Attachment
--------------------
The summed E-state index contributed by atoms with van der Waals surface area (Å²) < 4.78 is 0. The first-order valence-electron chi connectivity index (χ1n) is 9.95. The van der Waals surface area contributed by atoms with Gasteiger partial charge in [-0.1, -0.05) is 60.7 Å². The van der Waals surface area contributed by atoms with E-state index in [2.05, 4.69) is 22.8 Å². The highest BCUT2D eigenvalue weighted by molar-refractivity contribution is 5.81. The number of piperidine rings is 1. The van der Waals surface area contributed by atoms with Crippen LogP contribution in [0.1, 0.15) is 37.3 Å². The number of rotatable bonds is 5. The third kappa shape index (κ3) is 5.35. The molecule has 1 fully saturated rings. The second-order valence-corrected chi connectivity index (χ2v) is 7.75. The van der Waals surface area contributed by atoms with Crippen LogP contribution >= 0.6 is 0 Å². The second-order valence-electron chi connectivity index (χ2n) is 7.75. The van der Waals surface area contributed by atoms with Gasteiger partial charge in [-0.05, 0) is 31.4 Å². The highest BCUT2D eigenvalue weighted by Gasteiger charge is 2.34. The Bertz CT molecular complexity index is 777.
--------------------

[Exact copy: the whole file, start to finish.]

The summed E-state index contributed by atoms with van der Waals surface area (Å²) < 4.78 is 0. The first-order valence-electron chi connectivity index (χ1n) is 9.95. The van der Waals surface area contributed by atoms with Gasteiger partial charge in [-0.1, -0.05) is 60.7 Å². The van der Waals surface area contributed by atoms with E-state index in [2.05, 4.69) is 22.8 Å². The highest BCUT2D eigenvalue weighted by molar-refractivity contribution is 5.81. The number of piperidine rings is 1. The van der Waals surface area contributed by atoms with Crippen LogP contribution in [0.1, 0.15) is 37.3 Å². The number of rotatable bonds is 5. The third kappa shape index (κ3) is 5.35. The molecule has 1 fully saturated rings. The second-order valence-corrected chi connectivity index (χ2v) is 7.75. The van der Waals surface area contributed by atoms with Crippen LogP contribution >= 0.6 is 0 Å². The second-order valence-electron chi connectivity index (χ2n) is 7.75. The van der Waals surface area contributed by atoms with Gasteiger partial charge in [-0.05, 0) is 31.4 Å². The highest BCUT2D eigenvalue weighted by Gasteiger charge is 2.34. The Bertz CT molecular complexity index is 777.